Hey Everyone. I recently had the privilege to be invited back to speak at the Master Performance Coach Level 5 tennis coach qualification, at the National Tennis.
I was asked to speak about how to physically prepare for different game styles. I had recorded the presentation separately as a webinar so you can hear what I had to say! Hope you enjoy.
Understanding the Demands of Tennis
It should always be at the forefront of any strength & conditioning coaches mind the question: What are the ‘physical’ demands of the sport and who are the athletes that are most physically capable of tolerating the demands of the sport?
The likes of Raphael Nadal have spoken out about the stress on the body of the current tournament schedule. But I am still exacerbated that in 2018 there is still very little data on the ‘mechanical loading’ of elite Tennis. From personal communication with trainers who work with Top 100 players on the tour, I know that it is possible to pay for the Hawk Eye data- which costs £250 per match. Hawk eye uses a camera to track player movements and from this you can determine distance covered in the match.
Thankfully there are promising signs that technology advancement in Tennis is catching up with the needs of the coaches. For years accelerometers and GPS technology have been redundant in Tennis because the discrete movements of tennis players which take place over short distances have been too difficult to accurately detect with GPS units.
From speaking to Matt Little I know that he uses a catapult system with Andy Murray. From this technology he can calculate player load for each session using the accelerometer and he can use the GPS to measure distance covered and highest speeds reached. Apparently the GPS can actually work inside- he has used it successfully in bubbles, and the next break through will be being able to get feedback on what percentage of time Andy spends accelerating to and decelerating from particular speeds.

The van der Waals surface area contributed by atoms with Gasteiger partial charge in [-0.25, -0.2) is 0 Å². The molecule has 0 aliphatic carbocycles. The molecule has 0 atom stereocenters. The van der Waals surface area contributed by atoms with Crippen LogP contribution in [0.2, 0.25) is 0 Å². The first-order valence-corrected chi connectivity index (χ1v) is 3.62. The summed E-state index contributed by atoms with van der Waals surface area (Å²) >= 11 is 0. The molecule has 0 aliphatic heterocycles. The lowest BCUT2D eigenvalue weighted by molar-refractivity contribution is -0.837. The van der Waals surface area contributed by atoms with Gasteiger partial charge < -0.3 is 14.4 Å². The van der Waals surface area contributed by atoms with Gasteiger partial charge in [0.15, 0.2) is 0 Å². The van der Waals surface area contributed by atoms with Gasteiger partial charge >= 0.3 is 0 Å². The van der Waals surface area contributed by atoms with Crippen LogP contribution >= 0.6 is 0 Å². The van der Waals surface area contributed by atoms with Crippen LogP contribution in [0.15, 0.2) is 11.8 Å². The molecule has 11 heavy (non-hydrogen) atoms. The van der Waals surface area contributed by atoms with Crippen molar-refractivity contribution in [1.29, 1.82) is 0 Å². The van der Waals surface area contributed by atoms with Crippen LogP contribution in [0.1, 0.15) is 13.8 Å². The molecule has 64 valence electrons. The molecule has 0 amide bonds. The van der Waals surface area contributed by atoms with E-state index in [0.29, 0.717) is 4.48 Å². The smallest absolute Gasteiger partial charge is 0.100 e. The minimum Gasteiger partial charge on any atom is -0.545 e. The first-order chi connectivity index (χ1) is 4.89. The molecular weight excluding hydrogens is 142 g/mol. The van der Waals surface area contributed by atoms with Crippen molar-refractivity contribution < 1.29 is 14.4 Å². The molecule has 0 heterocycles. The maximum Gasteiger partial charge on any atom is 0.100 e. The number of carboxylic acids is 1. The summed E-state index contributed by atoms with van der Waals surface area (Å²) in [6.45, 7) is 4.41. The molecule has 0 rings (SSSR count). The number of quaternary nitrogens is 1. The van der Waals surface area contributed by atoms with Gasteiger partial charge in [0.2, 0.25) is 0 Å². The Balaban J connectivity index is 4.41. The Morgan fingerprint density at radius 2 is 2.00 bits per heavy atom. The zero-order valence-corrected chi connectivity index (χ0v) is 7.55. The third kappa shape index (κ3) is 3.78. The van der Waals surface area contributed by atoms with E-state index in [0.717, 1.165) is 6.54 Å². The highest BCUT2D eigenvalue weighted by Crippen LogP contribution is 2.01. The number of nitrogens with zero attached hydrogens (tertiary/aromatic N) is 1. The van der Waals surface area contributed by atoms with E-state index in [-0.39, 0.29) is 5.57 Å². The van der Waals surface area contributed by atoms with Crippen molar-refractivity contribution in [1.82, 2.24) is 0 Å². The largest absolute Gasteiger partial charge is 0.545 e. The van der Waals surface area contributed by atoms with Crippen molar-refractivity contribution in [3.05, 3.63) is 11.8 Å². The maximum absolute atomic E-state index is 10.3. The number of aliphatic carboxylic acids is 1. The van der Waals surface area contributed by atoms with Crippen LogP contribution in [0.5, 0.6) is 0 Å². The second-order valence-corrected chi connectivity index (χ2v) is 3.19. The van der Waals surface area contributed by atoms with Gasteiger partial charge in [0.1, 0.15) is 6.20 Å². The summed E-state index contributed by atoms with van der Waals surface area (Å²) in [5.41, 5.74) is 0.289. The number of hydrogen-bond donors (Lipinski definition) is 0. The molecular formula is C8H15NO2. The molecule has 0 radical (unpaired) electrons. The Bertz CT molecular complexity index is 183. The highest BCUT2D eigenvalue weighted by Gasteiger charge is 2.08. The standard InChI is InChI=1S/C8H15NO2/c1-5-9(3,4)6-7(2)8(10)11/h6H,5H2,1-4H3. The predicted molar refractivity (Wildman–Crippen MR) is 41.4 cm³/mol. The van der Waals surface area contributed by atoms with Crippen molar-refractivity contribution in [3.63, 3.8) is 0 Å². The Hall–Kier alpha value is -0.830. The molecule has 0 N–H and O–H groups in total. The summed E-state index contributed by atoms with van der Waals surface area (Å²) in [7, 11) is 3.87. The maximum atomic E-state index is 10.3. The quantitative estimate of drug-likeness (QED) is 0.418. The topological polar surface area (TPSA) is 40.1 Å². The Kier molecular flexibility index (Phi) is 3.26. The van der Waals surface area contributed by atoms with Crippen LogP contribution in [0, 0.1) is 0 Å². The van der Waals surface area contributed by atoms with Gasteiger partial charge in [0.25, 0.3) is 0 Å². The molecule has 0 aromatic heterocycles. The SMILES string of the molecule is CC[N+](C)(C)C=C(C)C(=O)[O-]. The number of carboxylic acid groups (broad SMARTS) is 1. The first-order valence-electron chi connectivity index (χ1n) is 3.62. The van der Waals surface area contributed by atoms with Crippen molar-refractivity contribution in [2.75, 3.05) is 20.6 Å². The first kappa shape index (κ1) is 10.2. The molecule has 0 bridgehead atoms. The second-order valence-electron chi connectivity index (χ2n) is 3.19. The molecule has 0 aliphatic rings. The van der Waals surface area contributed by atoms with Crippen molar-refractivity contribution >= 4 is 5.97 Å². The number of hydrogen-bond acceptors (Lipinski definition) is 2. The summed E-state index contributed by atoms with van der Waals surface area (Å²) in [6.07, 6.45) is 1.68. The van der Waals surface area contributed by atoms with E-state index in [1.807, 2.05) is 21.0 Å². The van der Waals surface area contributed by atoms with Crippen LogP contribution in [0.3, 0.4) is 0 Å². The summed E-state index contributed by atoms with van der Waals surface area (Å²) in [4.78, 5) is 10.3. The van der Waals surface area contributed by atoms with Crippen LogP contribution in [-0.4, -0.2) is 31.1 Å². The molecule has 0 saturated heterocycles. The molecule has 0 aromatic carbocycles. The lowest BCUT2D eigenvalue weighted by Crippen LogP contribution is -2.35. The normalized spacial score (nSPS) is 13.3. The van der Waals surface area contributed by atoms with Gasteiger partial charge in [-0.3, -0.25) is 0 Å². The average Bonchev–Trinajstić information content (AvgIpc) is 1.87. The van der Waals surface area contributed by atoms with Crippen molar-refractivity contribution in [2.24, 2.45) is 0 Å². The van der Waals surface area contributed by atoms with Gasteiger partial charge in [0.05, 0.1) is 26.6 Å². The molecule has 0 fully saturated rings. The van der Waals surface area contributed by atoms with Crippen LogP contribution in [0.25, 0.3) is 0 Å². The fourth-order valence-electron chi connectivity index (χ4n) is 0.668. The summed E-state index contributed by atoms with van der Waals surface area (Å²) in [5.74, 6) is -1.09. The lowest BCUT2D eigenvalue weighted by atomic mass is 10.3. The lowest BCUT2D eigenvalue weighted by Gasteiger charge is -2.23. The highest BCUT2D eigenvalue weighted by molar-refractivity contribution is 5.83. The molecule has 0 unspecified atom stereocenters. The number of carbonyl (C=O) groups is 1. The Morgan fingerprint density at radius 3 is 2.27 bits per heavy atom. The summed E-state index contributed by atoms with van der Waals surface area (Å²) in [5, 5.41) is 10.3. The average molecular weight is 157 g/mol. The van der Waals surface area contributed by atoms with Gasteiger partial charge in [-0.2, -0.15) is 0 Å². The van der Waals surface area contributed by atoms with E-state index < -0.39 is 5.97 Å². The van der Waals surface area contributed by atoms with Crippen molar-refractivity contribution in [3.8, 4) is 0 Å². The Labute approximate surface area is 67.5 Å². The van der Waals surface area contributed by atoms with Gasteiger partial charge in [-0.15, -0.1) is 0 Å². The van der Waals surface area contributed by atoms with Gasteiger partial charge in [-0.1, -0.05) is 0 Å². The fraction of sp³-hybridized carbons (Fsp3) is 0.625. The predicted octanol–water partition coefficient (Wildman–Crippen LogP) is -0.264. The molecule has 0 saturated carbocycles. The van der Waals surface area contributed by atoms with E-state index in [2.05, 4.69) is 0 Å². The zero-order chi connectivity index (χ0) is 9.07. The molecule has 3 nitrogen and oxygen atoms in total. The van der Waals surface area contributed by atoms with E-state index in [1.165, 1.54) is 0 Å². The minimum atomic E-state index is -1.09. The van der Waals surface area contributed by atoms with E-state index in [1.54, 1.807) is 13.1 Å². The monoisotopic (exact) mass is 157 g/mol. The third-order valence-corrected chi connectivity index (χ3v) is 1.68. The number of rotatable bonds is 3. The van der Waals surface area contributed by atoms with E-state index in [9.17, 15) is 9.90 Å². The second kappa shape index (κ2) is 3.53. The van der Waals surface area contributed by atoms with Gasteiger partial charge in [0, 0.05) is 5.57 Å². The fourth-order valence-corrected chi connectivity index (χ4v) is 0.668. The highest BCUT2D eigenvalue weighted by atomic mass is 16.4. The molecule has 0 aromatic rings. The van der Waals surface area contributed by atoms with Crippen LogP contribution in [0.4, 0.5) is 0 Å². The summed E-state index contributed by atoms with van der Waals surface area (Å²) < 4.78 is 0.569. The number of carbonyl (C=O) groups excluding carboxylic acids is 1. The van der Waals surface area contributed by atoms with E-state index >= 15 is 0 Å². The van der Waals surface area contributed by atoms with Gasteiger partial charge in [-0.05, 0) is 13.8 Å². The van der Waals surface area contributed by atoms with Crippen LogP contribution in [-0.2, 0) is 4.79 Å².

So for me knowing how much load is going through a player across the course of the competitive calendar is the key thing to know first and I hope that the Performance Analysis teams will be able to shed some light on this over the next few years.
In the meantime we have to make some assumptions about the likely demands of the sport on our players and acknowledge that different types of game styles may put different demands on the body. I maintain the belief that at the top level of the game a tennis player has to be able to do all the different game styles at some point and we need to be able to prepare for all of them. However, I do believe tennis players (like all elite athletes) win because of their strengths so of course we need to be mindful of what they do best- what the physical demands are of that playing style- and devote enough training time to prepare specifically for that.
Demands of a particular Game style
Power Game- Big Serve/Forehand
Need muscle strength and power to hit fast serves and groundstrokes that can enable them to hopefully finish the point off with one or two more shots. There are different types of athletes who employ this type of game style. Obviously the big tall men and women will use this game style. Think of Maron Cilic and Kevin Anderson. The tall athletes may also lack the movement skills so need to work hard on their speed and agility so that they can stay in the rally if a counter puncher can turn the point around.
The other type of athlete who can successfully use this game style is the likes of Roger Federer. While he is known as an ‘all court’ player his recent success at the Australian Open 2018 was built on a very effective 1st serve where he won 81% of points on his 1st serve. He finished 75% of his points in the tournament in under 5 shots, compared to Maron Cilic (69%), and Rafa Nadal (58%). He was also able to hit a forehand immediately after his 1st serve in 86% of the time from an imposing 2.07m inside the baseline.